Code Review 4) Algorithmic soundness

Welcome to BSP Software’s ‘Code Review’ series

Part 1) Author and Reviewer Preparation
Part 2) Readibility
Part 3) Structure

code-review-with-peter-gabrisPeter Gabris, MD of BSP Software Inc

In this section we focus on
Part 4) Algorithmic soundness

  1. The execution should be final: a loop exit should be guaranteed, recursion should backtrack. An exception is a message trap in service-like application. That should be guaranteed to yield the control frequently and predictably.
  2. The function will always set the return value. The return value should be correct (as defined) for all accepted arguments. What will happen with corner-case input? Unacceptable arguments should be checked early and refused.
  3. The variables used should be able to hold any acceptable value without a loss of accuracy. For example monetary values should not be stored as floating point.
  4. Exceptions should never be used for expected. For example using an exception to leave a search loop when the item is found is sinful.


  1. All errors should be handled. Resources should be released even if an exception or an error condition occurred.
  2. Constants should be extracted, consolidated, properly named and placed at a predictable place (usually the top of the program unit, a configuration file or sometimes a specialized singleton).
  3. Are all possible null pointers checked before use?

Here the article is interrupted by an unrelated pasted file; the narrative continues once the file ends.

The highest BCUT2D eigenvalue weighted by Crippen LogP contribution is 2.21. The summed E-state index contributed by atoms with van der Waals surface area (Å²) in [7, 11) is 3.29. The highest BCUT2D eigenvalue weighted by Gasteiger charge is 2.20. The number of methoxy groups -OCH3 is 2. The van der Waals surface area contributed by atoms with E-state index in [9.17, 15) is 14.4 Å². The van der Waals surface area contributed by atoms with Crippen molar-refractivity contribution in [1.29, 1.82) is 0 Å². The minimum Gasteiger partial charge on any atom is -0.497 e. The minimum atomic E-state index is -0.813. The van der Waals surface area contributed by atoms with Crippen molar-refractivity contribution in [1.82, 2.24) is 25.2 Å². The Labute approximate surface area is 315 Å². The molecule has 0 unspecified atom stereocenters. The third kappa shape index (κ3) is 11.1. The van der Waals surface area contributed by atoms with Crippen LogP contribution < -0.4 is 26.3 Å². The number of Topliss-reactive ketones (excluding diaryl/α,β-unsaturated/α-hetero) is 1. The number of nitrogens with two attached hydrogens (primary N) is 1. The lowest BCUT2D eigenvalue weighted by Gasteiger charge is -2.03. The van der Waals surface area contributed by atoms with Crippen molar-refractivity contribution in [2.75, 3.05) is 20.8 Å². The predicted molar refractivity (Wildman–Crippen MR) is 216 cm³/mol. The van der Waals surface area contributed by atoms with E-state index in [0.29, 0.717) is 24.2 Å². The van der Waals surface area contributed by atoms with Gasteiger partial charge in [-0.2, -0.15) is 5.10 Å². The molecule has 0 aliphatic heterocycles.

4. Could array indexes get out of bounds? Could a buffer overflow?
  5. Could SQL triggers be avoided?
  6. Are we using undocumented or deprecated features? Is that use properly commented? Are all workarounds commented?
  7. What 3rd party products we depend on? (How comes this was not handled at the architecture phase?)
  8. Do we need so many program units? (How comes this was not handled at the design phase?)


  1. Can recursion be avoided?
  2. Could SQL cursors be avoided?
  3. Is the memory (including heap, stack and disk) used sensibly? Objects should not be duplicated if not necessary. What about non-parallel threads? Are pooled resources retuned as soon as possible?
  4. Does the code alternate for an existing system/framework/library function without a proven need or advantage?


  1. Check all values coming from the user.
  2. Never execute user input. For example, do not use user input to build a sql statement on-the-fly.
  3. Encapsulation should be used wherever possible.
  4. Where and how are authentication data stored?

Feel free to leave any questions or comments below

Code Review continues in Part 5) Bugs found, now what?

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